Sat, Nov 03, 2018 – 7:51 AM
Overall, however, the European Banking Authority (EBA) and the European Central Bank (ECB) said the stress tests showed that Europe’s banks were in better shape as a result of clean-up measures undertaken since the 2008 global financial crisis.
The 2018 exercise showed that in a severe projected EU-wide recession lasting to 2020, among the worst performers would be Lloyds, Barclays and Royal Bank of Scotland in Britain, along with Deutsche Bank and a clutch of regional lenders in Germany.
The EBA’s results will inform EU supervisors’ discussions on whether to insist banks build up their capital cushions to guard against potential losses.
“The outcome confirms that participating banks are more resilient to macroeconomic shocks than two years ago” when the last stress tests were conducted, said Daniele Nouy, chair of the ECB’s supervisory board.
“Banks have built up considerably more capital, while also reducing non-performing loans, and among other things, improving their internal controls and risk governance,” she said in a statement.
“Looking ahead, the test helps us to see where individual banks are most vulnerable and where clusters of banks are most sensitive to certain risks.”
Brexit was one of the factors driving the exercise. Britain is set to quit the European Union next March and is yet to agree an orderly exit with Brussels, leaving banks exposed if cross-Channel trade and financial transactions are disrupted.
Barclays, which is judged by authorities to be a “systemic” player in the European banking system, saw its top-tier capital ratio fall to 6.37 per cent by 2020 from a starting level of nearly 13 per cent in the projected worst-case scenario.
Deutsche Bank, which like Barclays got badly burned in the global crisis a decade ago, saw its capital ratio decline to 8.14 per cent from just under 14 per cent.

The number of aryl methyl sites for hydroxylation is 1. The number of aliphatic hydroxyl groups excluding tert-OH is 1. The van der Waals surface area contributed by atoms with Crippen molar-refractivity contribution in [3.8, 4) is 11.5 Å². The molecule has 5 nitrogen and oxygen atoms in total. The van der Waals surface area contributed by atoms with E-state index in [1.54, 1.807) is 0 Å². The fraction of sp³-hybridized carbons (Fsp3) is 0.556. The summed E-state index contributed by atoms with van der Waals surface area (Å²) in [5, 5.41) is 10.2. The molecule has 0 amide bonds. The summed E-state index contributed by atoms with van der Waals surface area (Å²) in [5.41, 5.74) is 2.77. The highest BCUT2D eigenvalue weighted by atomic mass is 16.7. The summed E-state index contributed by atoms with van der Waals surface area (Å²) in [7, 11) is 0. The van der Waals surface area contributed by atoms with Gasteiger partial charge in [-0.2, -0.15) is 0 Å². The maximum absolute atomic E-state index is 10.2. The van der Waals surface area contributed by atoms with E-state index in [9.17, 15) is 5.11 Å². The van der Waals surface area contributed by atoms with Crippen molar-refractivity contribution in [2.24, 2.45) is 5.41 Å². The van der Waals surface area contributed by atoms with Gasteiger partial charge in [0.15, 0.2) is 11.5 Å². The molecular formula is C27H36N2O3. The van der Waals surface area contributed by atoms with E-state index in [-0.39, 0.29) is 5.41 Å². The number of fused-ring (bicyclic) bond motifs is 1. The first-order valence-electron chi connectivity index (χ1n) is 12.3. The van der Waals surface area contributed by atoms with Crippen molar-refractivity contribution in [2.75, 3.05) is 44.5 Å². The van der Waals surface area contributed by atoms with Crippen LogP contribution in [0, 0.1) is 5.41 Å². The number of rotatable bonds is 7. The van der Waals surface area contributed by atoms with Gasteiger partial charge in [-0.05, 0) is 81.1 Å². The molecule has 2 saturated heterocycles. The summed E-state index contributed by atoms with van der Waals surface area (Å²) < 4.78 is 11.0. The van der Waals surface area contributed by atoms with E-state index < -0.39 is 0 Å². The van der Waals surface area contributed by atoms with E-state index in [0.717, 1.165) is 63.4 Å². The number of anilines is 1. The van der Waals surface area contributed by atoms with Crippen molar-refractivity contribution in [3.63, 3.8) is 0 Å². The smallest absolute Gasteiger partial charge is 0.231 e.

The figures, measuring the ratio of funds that banks must hold against a rainy day, were both uncomfortably low for systemic players with far-reaching operations across the globe.
“Our risk profile is strong,” Deutsche Bank finance director James von Moltke said in a statement, arguing that the supervisors artificially worsened the bank’s result by assuming past one-off losses would be repeated each year.
Barclays and Deutsche were among 25 banks which, in the worst-case scenario laid out in the stress tests, would be required by regulators to stop paying dividends and instead build up their capital cushions.
Others in the same bracket included Britain’s HSBC, Commerzbank in Germany, Santander of Spain, France’s BNP Paribas and Societe Generale, ING in the Netherlands, and Unicredit of Italy.
Italian banks risk exposure to a battle playing out between Rome and Brussels over the new populist government’s budget, with potentially serious consequences for their sizeable holdings of government debt.
However, they held up reasonably well in the latest stress-tests after being subject to bigger capital-raising exercises after the 2008 crisis.
Banks in bailed-out Greece were covered by a separate invigilation published in May.
A total of 48 lenders from 14 countries around the European Union and Norway were put under the EBA’s microscope between January and October.
The recession projected by the EBA envisaged the EU’s gross domestic product plunging by 2.7 per cent between 2018 and 2020.
By the end of the period, that would leave the European economy 8.3 per cent smaller than if it experienced steady growth.
On top of that, the tests simulated unemployment surging to levels last seen in 2009, during the financial crisis.
The banks had it even tougher this time around compared with the last tests in 2016, as new accounting rules mean they must update their balance sheets sooner to reflect potential losses on debt or other risky assets.
But, as a whole, the EBA said its tests showed that Europe’s banks were showing much better “resilience and capacity” to withstand financial shocks than a decade ago.